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Mice lacking Smad3 show accelerated wound healing and an impaired local inflammatory response


The generation of animals lacking SMAD proteins, which transduce signals from transforming growth factor-β (TGF-β), has made it possible to explore the contribution of the SMAD proteins to TGF-β activity in vivo. Here we report that, in contrast to predictions made on the basis of the ability of exogenous TGF-β to improve wound healing, Smad3-null (Smad3ex8/ex8) mice paradoxically show accelerated cutaneous wound healing compared with wild-type mice, characterized by an increased rate of re-epithelialization and significantly reduced local infiltration of monocytes. Smad3ex8/ex8 keratinocytes show altered patterns of growth and migration, and Smad3ex8/ex8 monocytes exhibit a selectively blunted chemotactic response to TGF-β. These data are, to our knowledge, the first to implicate Smad3 in specific pathways of tissue repair and in the modulation of keratinocyte and monocyte function in vivo.

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Figure 1: Smad3 disruption accelerates cutaneous wound healing.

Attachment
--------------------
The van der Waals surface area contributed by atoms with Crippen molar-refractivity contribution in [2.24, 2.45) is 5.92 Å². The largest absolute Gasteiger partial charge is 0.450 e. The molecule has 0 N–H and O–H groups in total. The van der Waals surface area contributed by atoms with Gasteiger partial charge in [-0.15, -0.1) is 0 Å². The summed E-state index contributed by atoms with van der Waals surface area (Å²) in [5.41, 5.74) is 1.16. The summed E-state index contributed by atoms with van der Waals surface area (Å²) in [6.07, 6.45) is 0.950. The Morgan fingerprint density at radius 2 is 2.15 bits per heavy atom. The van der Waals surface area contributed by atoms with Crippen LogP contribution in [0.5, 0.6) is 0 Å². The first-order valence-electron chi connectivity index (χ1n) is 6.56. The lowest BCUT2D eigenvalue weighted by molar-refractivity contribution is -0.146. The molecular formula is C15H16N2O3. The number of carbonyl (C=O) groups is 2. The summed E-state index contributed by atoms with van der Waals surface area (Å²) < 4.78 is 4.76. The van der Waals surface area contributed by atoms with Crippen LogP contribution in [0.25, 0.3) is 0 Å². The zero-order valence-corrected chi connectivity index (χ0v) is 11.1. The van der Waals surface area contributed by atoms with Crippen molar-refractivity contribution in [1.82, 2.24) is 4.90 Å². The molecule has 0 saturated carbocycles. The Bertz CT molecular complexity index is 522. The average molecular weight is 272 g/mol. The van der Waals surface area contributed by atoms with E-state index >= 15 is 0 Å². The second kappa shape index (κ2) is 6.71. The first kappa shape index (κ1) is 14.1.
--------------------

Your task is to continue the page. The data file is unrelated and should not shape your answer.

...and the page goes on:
Figure 2: Accelerated wound healing in Smad3-null mice is associated with a reduced monocytic response.
Figure 3: Addition of TGF-β1 to Smad3–/– wounds has no effect on re-epithelialization but enhances matrix production.
Figure 4: Smad3 is required for TGF-β-induced monocyte chemotaxis and TGF-β expression.
Figure 5: Smad3 deletion modulates keratinocyte proliferation and migration.


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G.S.A. was supported by a Clinician Scientist Fellowship from the Wellcome Trust. We thank L. Hansen for help with the keratinocyte assays.

Correspondence and requests for materials should be addressed to A.B.R..

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Correspondence to Anita B. Roberts.

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Ashcroft, G., Yang, X., Glick, A. et al. Mice lacking Smad3 show accelerated wound healing and an impaired local inflammatory response. Nat Cell Biol 1, 260–266 (1999).

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